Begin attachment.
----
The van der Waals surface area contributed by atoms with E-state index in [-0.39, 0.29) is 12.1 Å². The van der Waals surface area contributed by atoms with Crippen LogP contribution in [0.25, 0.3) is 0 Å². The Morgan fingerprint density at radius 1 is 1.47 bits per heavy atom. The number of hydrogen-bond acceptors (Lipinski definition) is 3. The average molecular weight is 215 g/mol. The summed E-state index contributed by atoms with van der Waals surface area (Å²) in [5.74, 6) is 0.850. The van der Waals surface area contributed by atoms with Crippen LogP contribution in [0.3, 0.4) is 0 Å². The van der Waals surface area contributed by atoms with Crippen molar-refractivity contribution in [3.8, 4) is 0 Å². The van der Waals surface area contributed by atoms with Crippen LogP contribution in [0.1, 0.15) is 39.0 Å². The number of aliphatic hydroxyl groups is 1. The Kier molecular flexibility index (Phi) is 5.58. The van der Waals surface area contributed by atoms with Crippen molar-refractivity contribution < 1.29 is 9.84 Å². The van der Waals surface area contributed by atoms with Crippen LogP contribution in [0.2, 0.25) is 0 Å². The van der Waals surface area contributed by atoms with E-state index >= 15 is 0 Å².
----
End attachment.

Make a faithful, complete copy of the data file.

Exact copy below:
The van der Waals surface area contributed by atoms with E-state index in [-0.39, 0.29) is 12.1 Å². The van der Waals surface area contributed by atoms with Crippen LogP contribution in [0.25, 0.3) is 0 Å². The Morgan fingerprint density at radius 1 is 1.47 bits per heavy atom. The number of hydrogen-bond acceptors (Lipinski definition) is 3. The average molecular weight is 215 g/mol. The summed E-state index contributed by atoms with van der Waals surface area (Å²) in [5.74, 6) is 0.850. The van der Waals surface area contributed by atoms with Crippen LogP contribution in [0.3, 0.4) is 0 Å². The van der Waals surface area contributed by atoms with Crippen molar-refractivity contribution in [3.8, 4) is 0 Å². The van der Waals surface area contributed by atoms with Crippen LogP contribution in [0.1, 0.15) is 39.0 Å². The number of aliphatic hydroxyl groups is 1. The Kier molecular flexibility index (Phi) is 5.58. The van der Waals surface area contributed by atoms with Crippen molar-refractivity contribution < 1.29 is 9.84 Å². The van der Waals surface area contributed by atoms with Crippen LogP contribution in [0.2, 0.25) is 0 Å². The van der Waals surface area contributed by atoms with E-state index >= 15 is 0 Å².